Stories have the power to transport us to worlds that we may never find ourselves in. In Nitham Oru Vaanam, debutant filmmaker Ra Karthik tells a simple but relevant story through a protagonist who, at a young age, gets smitten by this transportable nature of stories. It cannot get more meta, for Karthik’s story itself feels like a fairytale told on a cosy winter night.
Karthik’s protagonist is Arjun (Ashok Selvan), a 20-something man who has always loved to just sit with his books and imagine himself to be a character from them. However, he isn’t as keen on opening up to the world outside of himself. To everyone around him, including his parents, he comes across as an irritable but timid man with compulsive perfectionism and germophobia.
Nitham Oru Vaanam
The way we are introduced to Arjun’s world is rather straightforward, but for good reasons. On his way to Kolkata, Arjun gets stranded at a bus stand in Bhubaneswar, where he meets Shubathra (Ritu Varma), a liberated soul on her own journey. They meet, and Arjun begins to tell his story. They say that the cuts are deep after your first fall from a bicycle and your first heartbreak. We learn that after one such heartbreak, Arjun’s life had hit a pause. His struggles with how the world around him changed post this are written quite sensitively.
Now, this is quite a familiar setup, isn’t it? It’s a travelogue feature about a heartbroken man on a soul-searching journey. But what’s special about Nitham Oru Vaanam is that despite it being just that at its barebones, it grows to be bigger. How it goes from one point to another stands out. A doctor friend of Arjun, played by Abhirami, gives him two diaries that tell two short love stories about two couples. Arjun begins to imagine himself as the leading men character in these stories, and in the first story, he is Veera, a typical ‘college don’ we see in Tamil cinema. The story follows Veera’s against-all-odds romance with his junior collegemate Meenakshi (Shivathmika Rajashekar, who is impressive in her Tamil debut). Initially, this might come across as a rather uninventive short story that rides only on emotional beats, but the payoff clears all the clouds.
The second story follows Prabha, an innocent heartbroken man, and Mathi — played by an electric Aparna Balamurali in a dynamite of a role — a young woman who is adamant that she will never get married to the boy her father (Azhagam Perumal) chooses for her. The humour, the unusual nature of the story, and the brilliant exchanges between Mathi and her father make this the stand-out portion of the film. Here comes the catch: Arjun is left with many unanswered questions after reading these stories, and Abhirami reveals that these are real-life stories based on people she knows and that if he wants, he can travel to Kolkata and to Himachal Pradesh to get his answers. Arjun’s perfectionist mind is now thrown to war against his nature to be in a comfortable shell.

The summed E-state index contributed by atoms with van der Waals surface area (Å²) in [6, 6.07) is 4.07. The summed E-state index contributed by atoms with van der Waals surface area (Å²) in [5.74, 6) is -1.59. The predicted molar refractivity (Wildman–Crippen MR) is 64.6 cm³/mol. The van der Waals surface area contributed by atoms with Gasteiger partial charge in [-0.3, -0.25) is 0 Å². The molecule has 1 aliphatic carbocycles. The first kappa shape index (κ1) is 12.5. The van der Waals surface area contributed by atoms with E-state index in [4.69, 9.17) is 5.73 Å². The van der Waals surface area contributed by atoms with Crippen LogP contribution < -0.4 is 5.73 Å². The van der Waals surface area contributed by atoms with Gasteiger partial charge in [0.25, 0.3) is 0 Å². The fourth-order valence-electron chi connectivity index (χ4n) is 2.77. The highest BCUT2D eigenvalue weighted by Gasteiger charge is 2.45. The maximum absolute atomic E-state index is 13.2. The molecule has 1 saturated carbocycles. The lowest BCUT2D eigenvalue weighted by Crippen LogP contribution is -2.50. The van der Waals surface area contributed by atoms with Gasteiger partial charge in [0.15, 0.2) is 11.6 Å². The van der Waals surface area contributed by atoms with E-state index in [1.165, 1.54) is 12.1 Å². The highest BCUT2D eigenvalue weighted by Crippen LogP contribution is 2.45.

There begins the journey, and so do the snags. Arjun seems to be cut from the same cloth as Fahadh Faasil’c character from the Malayalam movie North 24 Kaatham, another travel movie that had him deal with OCD. There, we got moments that showed him the experiences he was missing out on, and though there is an effort to flesh these out in Nitham..., they are lost in time. Further, the film also seems to uphold the extrovert ideal, which makes the arc of the protagonist seem a bit caricaturish as extraversion and introversion are known to operate on a spectrum. The lead characters here, however, operate only on the extremes.
But credit to Karthik for making a good travel movie that gets the point — about the need to explore life, and what travelling teaches one — across realistically. Quite often, such movies come under criticism for being too elitist, but the travel in this film is simple, and more of a catalyst for the journey that Arjun takes within himself.
It is also wonderful to see how Karthik uses Arjun’s ability to imagine the stories to the advantage of the film-watching experience. That is, we know that the characters Arjun reads the stories are what he imagined them to be and that these characters might be starkly different in real life. This caters to quite a few surprises.
Despite minor flaws in the character arc, Ashok truly shines as Arjun, Veera, and Prabha. He has such a likeable presence on screen, and the distinctness he brings to the three roles ensures we can’t get enough of him despite the lion’s share of screen time he gets. Ritu Varma is also wonderful to watch as Shuba, a character that refuses to be just a narration tool.
Nitham Oru Vaanam feels like a fresh dose of hope. Be it Vidhu Ayyanna’s simple but elegant frames or Gopi Sundar’s music that doesn’t distract one from the flow of the film, a lot comes together well to ensure the film is as gentle as a breeze and yet as deep as the ocean. Above everything else, Nitham Oru Vaanam is a tribute to the kids within us who saw towels as capes, and not many films manage to do that as elegantly as this one.
Nitham Oru Vaanam is currently running in theatres